THE salmon industry in Chile has again been hit by a serious algal bloom outbreak, costing two companies a total of more than US $4-million.

Two days ago the farming company Blumar reported it had lost some 760,000 fish at its sites in Punta Rouse and Isla Ester worth around US $3.3m. This represents almost a third of its stock in that region.

Now Salmones Austral has said that algal has killed 200,000 fish at the Centre Estra in the Aysen region site operated by its subsidiary Salmones Pacific Star, resulting in a loss of US $1.15m. The mortality represents around 25% of the total biomass at the facility.

Both companies are working to remove all the dead fish, which will probably go to fish meal. Salmones Austral said it has put an action plan into operation committing all necessary resources.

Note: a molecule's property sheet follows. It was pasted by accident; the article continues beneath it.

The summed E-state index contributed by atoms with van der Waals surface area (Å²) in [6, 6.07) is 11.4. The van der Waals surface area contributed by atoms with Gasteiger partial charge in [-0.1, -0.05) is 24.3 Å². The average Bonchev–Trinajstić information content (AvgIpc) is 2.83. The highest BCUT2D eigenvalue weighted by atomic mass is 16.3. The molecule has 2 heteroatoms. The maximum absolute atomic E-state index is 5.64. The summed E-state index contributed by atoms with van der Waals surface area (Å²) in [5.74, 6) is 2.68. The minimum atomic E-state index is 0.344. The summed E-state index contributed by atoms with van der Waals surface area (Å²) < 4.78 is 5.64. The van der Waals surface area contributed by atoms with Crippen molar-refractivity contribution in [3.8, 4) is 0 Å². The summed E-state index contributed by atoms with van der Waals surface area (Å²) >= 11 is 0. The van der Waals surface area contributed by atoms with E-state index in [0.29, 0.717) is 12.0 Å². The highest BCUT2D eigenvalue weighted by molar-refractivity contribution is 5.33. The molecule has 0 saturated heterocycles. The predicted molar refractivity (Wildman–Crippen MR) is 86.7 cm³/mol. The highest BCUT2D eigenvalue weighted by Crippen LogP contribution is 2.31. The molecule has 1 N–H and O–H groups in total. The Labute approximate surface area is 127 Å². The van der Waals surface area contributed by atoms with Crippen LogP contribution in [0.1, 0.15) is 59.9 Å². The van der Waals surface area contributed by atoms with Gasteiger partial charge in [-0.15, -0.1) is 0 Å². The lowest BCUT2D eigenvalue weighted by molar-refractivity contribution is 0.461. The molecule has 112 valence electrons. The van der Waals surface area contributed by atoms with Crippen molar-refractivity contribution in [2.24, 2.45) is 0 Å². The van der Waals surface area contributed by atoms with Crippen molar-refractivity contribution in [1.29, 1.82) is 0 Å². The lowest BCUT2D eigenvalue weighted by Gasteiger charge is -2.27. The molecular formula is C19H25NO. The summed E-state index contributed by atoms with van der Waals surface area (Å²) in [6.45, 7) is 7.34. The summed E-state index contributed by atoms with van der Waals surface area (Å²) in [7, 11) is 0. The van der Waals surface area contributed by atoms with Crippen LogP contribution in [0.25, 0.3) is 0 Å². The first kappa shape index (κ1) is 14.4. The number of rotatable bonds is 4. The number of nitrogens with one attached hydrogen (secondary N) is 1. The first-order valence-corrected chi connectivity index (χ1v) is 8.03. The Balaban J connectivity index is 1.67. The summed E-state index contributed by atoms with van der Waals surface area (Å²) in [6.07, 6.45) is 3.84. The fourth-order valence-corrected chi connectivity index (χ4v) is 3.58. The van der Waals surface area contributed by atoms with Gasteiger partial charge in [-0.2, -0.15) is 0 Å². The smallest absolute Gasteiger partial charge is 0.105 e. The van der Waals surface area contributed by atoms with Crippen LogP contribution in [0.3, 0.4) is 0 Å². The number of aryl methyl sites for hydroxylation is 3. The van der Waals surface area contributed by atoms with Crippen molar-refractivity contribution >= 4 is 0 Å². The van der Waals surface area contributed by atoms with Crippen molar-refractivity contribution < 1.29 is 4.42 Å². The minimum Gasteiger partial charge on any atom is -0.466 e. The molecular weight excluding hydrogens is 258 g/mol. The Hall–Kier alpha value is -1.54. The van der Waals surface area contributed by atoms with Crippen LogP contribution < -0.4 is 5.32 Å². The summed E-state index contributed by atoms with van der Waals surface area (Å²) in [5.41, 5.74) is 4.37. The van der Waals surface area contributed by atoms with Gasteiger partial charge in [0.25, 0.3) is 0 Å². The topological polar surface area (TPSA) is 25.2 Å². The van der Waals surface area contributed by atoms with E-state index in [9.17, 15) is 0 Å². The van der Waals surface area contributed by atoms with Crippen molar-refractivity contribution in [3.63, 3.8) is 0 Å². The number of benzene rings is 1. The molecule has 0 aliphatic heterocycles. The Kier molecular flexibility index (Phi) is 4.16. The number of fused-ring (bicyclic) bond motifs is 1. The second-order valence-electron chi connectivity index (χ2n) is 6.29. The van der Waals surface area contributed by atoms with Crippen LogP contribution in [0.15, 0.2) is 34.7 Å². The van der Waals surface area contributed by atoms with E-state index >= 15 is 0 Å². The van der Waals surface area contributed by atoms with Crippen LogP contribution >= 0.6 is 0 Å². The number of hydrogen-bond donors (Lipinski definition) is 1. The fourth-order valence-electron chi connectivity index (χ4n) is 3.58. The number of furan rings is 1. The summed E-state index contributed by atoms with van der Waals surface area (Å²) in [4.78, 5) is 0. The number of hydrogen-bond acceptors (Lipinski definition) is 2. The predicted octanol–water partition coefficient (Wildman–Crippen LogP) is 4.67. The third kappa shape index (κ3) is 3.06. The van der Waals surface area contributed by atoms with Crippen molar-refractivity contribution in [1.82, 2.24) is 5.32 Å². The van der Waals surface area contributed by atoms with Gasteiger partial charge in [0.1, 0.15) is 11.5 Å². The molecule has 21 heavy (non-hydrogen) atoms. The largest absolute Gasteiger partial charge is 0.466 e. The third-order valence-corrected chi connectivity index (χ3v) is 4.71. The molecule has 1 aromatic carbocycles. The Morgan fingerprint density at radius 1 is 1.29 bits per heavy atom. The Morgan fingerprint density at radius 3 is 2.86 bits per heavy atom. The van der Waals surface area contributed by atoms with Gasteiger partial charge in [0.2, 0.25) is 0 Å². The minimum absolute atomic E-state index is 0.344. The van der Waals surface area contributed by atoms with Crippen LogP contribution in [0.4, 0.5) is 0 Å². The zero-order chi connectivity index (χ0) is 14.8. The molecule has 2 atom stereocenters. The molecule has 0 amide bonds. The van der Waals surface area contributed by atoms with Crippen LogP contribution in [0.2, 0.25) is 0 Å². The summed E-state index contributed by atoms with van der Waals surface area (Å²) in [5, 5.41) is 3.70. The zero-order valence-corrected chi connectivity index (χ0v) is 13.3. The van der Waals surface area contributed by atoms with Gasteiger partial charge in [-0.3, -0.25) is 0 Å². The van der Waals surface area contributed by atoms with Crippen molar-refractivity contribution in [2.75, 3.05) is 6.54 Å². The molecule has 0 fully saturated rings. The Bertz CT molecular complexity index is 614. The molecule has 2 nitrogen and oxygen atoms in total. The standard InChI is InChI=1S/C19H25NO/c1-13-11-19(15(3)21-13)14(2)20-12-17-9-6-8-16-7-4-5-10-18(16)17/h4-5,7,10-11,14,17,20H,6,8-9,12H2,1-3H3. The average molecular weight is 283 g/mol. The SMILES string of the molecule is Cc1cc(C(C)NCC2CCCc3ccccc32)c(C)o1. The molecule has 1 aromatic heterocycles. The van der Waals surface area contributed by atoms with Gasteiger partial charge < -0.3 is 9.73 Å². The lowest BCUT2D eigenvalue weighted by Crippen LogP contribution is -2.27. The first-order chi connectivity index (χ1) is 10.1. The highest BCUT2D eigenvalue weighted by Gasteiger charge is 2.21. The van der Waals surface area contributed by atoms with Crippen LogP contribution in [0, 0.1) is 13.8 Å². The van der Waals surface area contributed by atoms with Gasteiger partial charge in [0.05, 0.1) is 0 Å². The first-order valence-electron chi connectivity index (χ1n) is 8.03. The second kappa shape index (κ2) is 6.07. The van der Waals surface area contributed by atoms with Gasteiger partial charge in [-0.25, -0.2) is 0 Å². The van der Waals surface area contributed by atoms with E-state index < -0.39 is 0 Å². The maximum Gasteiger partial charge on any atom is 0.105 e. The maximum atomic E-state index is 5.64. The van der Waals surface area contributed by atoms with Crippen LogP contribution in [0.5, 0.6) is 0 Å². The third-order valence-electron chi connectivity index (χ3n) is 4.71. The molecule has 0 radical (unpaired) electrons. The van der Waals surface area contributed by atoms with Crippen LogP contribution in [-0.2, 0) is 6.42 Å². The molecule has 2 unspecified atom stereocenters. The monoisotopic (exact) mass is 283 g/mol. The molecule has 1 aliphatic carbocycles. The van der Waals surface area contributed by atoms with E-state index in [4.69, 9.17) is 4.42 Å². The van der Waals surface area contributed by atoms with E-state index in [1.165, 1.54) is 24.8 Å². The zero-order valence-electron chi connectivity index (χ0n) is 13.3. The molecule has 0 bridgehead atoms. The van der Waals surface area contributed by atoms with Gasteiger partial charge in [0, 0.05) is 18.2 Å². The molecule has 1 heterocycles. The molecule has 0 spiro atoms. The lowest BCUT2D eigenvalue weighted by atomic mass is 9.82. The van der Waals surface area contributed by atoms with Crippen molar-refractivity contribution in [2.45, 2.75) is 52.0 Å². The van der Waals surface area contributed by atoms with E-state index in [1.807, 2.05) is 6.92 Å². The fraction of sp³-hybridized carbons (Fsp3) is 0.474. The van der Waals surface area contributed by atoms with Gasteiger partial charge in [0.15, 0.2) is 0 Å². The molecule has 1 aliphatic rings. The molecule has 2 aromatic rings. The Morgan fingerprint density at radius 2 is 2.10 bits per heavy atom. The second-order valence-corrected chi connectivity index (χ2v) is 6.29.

Blumar said it had trained personnel and equipment on hand ready to monitor the bloom. These include underwater robots, remotely operated vehicles and other special equipment.

However, it is understood that other companies in the Aysen area are closely monitoring the situation fearing they could also be affected.

This is the second major algal outbreak to hit Chile’s fish farms in less than a year. Last march a number of companies suffered heavy losses with Salmones Camanchaca being hit particularly hard at US $12m.

However, algal blooms can strike anywhere. Three months ago Mowi and others were hit by an outbreak in Bantry Bay, Ireland and in the spring of 2019 a huge attack in Northern Norway led to the loss of 14,500 tonnes of fish worth at least £170m (US $232m).

Algal blooms are a natural phenomenon which can be difficult to control or predict. They suck up so much oxygen in the water that the fish in farm cages suffocate.

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